by Meridith Levinson

Wireless Technology: GM OnStar Saves Lives

Apr 01, 20032 mins

On the morning of Nov. 1, 2002?the day she was promoted to CIO of GM Canada from director of customer experience?Joyce Sumara drove to a remote lake in Ontario to meet her husband at their new land. Driving down an isolated dirt road, she hit a patch of ice and lost control of her 2003 Oldsmobile Bravada. “You totally feel out of control,” says Sumara of her experience during the accident. “I was struck by the horror of realizing I couldn’t do anything.”

Her vehicle rolled over, and Sumara ended up trapped on her side, still held by her seat belt. She was shaken, but alive. Since there was no cell phone coverage in the area, she reached for the OnStar button on her dashboard. Within seconds, she was speaking to the police through OnStar. Thirty minutes later, emergency services arrived.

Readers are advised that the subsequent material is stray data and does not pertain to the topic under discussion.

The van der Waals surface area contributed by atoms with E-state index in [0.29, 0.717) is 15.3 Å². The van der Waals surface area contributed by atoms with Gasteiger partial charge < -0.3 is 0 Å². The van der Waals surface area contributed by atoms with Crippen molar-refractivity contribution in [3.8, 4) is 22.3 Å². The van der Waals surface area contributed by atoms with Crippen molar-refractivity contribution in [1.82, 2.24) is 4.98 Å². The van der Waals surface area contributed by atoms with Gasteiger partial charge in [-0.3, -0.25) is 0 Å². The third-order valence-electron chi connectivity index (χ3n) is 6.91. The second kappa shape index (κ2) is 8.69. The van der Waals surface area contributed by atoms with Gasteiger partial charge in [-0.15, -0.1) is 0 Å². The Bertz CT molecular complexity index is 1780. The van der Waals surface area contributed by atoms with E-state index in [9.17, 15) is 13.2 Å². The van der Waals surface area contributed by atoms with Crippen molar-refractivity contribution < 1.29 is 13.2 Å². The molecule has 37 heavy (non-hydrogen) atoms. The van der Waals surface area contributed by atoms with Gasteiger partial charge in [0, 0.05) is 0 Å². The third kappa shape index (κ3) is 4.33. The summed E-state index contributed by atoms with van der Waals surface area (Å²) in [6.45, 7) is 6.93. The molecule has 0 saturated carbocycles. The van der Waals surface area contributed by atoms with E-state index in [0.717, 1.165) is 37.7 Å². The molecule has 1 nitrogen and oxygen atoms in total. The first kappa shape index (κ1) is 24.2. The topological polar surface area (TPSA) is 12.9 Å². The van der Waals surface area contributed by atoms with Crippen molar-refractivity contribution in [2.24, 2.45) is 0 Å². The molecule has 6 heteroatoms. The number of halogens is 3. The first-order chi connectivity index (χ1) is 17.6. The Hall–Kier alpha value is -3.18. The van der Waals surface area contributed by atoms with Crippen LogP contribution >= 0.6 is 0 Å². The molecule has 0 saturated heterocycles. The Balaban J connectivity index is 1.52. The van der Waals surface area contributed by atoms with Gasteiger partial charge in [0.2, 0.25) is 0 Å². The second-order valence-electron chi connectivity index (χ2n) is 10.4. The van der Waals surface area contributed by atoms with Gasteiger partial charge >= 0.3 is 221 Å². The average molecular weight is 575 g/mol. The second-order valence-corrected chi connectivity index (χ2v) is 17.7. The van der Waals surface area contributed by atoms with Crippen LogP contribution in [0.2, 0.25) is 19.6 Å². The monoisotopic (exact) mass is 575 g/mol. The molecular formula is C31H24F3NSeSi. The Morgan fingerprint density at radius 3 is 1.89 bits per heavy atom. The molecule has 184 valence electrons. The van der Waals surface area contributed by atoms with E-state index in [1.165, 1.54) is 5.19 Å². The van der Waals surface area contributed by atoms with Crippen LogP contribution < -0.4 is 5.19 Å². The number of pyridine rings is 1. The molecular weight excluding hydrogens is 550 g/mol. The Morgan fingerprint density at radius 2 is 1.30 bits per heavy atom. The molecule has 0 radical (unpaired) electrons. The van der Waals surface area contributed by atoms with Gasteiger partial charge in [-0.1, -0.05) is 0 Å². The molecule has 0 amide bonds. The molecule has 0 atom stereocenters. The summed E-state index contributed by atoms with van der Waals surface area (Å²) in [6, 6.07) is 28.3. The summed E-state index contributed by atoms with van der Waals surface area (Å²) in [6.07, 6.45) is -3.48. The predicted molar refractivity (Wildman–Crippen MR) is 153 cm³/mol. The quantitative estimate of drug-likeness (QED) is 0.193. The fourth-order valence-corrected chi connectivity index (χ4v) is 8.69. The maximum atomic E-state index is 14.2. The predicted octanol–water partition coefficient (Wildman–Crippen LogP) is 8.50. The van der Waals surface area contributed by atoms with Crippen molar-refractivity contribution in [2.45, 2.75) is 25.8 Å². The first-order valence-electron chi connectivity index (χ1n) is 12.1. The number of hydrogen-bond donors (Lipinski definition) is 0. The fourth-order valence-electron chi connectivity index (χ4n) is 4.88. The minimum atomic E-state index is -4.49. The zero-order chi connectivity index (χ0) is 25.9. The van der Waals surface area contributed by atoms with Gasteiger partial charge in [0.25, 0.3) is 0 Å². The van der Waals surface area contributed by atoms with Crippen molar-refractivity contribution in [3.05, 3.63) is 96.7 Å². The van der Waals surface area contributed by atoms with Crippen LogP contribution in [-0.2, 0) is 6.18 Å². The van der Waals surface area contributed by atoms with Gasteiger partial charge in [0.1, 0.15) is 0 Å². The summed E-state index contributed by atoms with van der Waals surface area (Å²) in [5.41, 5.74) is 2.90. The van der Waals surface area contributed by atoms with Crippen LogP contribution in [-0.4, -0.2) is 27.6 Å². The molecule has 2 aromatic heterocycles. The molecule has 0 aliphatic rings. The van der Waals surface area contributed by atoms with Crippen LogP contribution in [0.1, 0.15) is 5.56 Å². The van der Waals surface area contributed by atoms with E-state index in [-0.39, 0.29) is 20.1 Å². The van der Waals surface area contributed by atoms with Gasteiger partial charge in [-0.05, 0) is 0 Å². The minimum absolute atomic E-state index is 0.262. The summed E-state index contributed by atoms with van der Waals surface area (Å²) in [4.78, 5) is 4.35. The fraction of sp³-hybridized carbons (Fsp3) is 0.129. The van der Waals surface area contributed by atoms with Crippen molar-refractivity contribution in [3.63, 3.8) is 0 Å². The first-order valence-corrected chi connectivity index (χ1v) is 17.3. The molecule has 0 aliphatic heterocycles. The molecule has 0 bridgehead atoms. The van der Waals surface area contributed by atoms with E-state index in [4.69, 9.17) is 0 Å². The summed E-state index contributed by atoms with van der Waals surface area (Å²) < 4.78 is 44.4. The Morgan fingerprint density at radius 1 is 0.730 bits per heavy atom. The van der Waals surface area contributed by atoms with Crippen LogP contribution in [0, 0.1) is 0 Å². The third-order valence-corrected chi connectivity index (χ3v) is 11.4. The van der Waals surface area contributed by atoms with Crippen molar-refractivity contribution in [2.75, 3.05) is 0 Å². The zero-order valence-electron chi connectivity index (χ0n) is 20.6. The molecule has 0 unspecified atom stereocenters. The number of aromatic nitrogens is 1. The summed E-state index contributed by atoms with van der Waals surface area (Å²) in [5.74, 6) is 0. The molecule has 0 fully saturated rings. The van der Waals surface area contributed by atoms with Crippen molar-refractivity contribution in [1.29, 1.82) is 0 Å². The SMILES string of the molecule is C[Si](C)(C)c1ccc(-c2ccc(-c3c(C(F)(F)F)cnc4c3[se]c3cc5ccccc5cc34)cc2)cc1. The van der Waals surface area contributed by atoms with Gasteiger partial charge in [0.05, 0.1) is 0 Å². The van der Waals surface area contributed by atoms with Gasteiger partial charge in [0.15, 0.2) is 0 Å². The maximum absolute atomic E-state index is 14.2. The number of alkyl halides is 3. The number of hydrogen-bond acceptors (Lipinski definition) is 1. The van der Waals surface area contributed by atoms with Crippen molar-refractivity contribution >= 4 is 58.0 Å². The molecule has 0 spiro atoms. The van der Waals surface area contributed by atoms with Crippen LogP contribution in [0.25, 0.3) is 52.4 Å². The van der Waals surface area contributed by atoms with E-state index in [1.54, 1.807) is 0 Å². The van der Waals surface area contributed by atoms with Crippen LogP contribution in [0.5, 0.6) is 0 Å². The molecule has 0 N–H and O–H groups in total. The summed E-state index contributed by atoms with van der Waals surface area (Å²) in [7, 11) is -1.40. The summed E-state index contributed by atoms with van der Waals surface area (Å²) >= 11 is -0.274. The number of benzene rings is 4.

With OnStar, a driver and call center adviser communicate through an analog cellular connection. Sumara says GM plans to upgrade to digital, but analog provides the broadest coverage for now. OnStar has 2 million subscribers who use it for driving directions or emergencies, and from reporting accidents to unlocking their vehicles (after leaving their keys in the car). The system uses a combination of cellular and GPS technology.

“I was on a road that is not on a map,” Sumara says. “When I was talking with the [OnStar] adviser, she immediately identified my location and indicated the name of the road. It was a good example of how up-to-date their records are.” Though the accident totaled her car, Sumara says she “ended up with just a few cuts and bruises.”